One of the most stunning items on display at the Missouri History Museum's "Civil War in Missouri" exhibit is George Caleb Bingham's painting of General Order No. 11. I General Thomas Ewing is seated on a horse watching the Red Legs enforce the order. I was struck by Bingham's use of light and shadow, a near photographic sense of depth of field, and the use of detail to bring the drama to life.
General Order No. 11 is the title of a Union Army directive issued during the Civil War on 25 August 1863, forcing the evacuation of rural areas in four counties in western Missouri. The order, issued by Union General Thomas Ewing, affected all rural residents regardless of their allegiance. Those who could prove their loyalty to the Union were permitted to stay in the affected area, but had to leave their farms and move to communities near military outposts. Those who could not do so had to vacate the area altogether.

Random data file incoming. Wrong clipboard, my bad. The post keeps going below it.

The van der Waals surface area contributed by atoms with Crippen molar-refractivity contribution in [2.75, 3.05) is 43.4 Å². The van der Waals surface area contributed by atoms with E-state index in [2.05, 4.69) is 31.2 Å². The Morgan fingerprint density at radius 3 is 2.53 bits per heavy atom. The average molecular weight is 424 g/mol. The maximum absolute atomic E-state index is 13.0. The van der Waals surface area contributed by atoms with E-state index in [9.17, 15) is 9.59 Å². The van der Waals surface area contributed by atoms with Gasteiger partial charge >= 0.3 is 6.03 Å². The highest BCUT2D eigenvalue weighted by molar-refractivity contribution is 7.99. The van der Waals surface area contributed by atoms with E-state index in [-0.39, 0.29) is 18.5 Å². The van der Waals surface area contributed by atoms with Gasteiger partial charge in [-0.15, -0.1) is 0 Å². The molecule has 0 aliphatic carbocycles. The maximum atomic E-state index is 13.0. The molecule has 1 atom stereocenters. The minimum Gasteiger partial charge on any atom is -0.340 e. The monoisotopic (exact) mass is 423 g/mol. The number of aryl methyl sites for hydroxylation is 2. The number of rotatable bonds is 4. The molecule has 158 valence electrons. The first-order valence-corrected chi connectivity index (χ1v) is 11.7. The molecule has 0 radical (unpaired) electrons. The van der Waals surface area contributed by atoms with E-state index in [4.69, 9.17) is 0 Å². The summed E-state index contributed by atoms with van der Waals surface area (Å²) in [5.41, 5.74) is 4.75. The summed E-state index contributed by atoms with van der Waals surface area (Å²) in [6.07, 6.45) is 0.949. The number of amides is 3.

While intended to deprive pro-Confederate guerrillas of material support from the rural countryside, the severity of the Order's provisions and the sometimes savage nature of its enforcement alienated vast numbers of civilians, and ultimately led to conditions in which the Rebel bushwhackers actually found themselves with even greater access to supplies than before. It was repealed in January of 1864, as a new General took command of Union forces in the region.